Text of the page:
Larry and Jamie were both skilled newspaper people with deep reserves of talent. Both had come to Springfield full of enthusiasm and energy, ready to infuse it with a new spirit that would recapture the community’s interest – for there was already a sense that the News was a fading product, despite those perennially reassuring circulation figures. Berteau talked with great excitement – as new SNews editors had before, and would again after he left – of turning the paper into a small daily, of building an aggressive news culture, of giving the Gray Lady of Lane County (the Eugene Register-Guard) some competitive heartburn.

It didn’t happen. The owners of the SNews wanted to maximize revenue from it now, not invest capital in it for later. Journalistic excellence costs money – more money than the SNews would pay back on the quarter-by-quarter calculations of profit percentages that corporate accountants used to decide such things. And there really wasn’t any way for Lee Enterprises executives to know, from their offices in Missoula and Davenport, if it should be managed any other way. So the SNews would carry on as it always had, with an undersized staff of underpaid journalists, trying their best to – as the execs liked to say – do more with less and work smarter instead of harder. Condemned to enforced mediocrity, it would simply plow on, no matter what any of its leaders tried to do, like something out of a Franz Kafka novel.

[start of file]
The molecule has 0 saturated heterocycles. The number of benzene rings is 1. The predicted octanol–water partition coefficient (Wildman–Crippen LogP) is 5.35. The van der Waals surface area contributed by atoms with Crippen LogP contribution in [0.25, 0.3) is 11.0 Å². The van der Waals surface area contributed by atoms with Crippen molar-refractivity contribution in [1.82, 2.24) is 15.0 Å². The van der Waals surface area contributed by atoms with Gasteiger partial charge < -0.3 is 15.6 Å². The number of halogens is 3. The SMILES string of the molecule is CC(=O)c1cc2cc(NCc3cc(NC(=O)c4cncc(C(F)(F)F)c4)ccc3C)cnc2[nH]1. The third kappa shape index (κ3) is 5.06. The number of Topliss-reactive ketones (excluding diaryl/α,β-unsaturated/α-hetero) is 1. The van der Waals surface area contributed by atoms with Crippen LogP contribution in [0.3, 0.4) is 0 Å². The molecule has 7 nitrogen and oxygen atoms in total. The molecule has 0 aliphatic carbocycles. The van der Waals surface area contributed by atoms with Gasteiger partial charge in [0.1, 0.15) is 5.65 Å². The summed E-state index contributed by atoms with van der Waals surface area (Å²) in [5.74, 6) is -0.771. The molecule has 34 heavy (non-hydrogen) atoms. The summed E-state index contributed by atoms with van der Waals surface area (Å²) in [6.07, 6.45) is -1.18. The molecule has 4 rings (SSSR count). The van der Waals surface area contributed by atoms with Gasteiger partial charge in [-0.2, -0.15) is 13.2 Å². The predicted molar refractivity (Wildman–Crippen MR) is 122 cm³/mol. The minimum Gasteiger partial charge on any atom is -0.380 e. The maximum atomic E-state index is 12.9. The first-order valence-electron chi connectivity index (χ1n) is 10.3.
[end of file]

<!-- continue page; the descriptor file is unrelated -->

Berteau seemed to take this realization particularly hard. People who worked with him tell me he got increasingly bitter. His relations with Mayor Sid Leiken and other city leaders became strained, then ripened into intense mutual dislike. Newsroom employees learned to stay out of his way as much as possible. When he left, the building itself seemed to breathe a sigh of relief. Today (2011) he’s the editor of The Mountain Times, an on-line community newspaper in Welches. He’s one of just a few of us veterans of The Springfield News’ end times who are still in the newspaper business.

Left behind after Berteau and Rea’s departure was a tiny handful of journalists.

There was sports editor Paul Wurster – today an editor for a peer-reviewed educational journal. Wurster was the only editor left in the building.